“Our physicians understand that we need this collaboration, this support and these resources to impact our patients’ lives and their health,” he said, referring to the social workers and other non-medical professionals at Montefiore. “When I compare practicing here 10 years ago and now, the difference in what I can do for my patients is significant.”


BEHAVIORAL HEALTH


Behavioral health may be impacted by an individual’s environment and other social determinants of health. For these reasons, efforts to address social needs are often combined with an emphasis on behavioral healthcare.


Individuals with mental health and substance abuse conditions cost 2.5 to 3.5 times more to care for than do patients who have none of these issues. When health-related productivity costs are combined with medical and pharmacy costs, in fact, the most expensive condition is depression, followed by obesity, arthritis, back/neck pain, and anxiety.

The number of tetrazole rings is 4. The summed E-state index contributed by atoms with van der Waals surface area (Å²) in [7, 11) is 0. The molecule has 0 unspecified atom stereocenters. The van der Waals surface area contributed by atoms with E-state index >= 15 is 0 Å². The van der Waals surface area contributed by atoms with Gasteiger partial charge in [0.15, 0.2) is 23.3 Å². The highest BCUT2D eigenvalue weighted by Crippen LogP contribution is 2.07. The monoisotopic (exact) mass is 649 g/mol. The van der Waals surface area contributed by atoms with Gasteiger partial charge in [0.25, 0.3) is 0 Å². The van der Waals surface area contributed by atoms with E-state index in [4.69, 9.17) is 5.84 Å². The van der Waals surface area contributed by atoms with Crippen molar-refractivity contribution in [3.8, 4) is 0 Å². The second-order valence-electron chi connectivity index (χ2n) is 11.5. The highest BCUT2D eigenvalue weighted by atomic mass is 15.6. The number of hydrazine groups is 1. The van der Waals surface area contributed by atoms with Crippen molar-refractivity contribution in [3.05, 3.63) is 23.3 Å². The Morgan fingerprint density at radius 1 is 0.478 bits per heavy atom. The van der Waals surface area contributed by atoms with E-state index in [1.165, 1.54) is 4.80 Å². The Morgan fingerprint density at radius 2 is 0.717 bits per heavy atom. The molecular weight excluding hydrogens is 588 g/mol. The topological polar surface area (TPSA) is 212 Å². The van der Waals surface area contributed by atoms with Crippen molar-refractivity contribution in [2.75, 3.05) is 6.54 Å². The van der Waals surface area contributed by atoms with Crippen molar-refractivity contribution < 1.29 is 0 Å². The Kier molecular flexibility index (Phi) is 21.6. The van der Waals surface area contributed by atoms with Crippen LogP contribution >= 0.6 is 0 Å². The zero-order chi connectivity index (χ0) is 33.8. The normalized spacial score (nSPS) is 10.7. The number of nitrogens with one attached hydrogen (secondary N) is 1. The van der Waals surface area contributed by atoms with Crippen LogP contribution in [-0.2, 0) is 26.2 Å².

Despite these facts, insurance companies still emphasize physical health more than behavioral health in their coverage policies. They cover behavioral health care to some extent, but generally pay therapists much less than other clinicians—except for psychiatrists, who mostly prescribe medications and care for people with severe mental illnesses.


More than a quarter of U.S. adults have some kind of mental disorder, but only 43% of these people received any treatment in 2018. From 10% to 20% of patients in primary care practices have mental health problems, and a much larger percentage of high utilizers do. Primary care doctors, however, receive little training in behavioral health care and find it hard to counsel patients. So, they tend to prescribe medications and/or refer patients to psychologists, licensed clinical social workers or psychiatrists. But the patients often fail to follow up.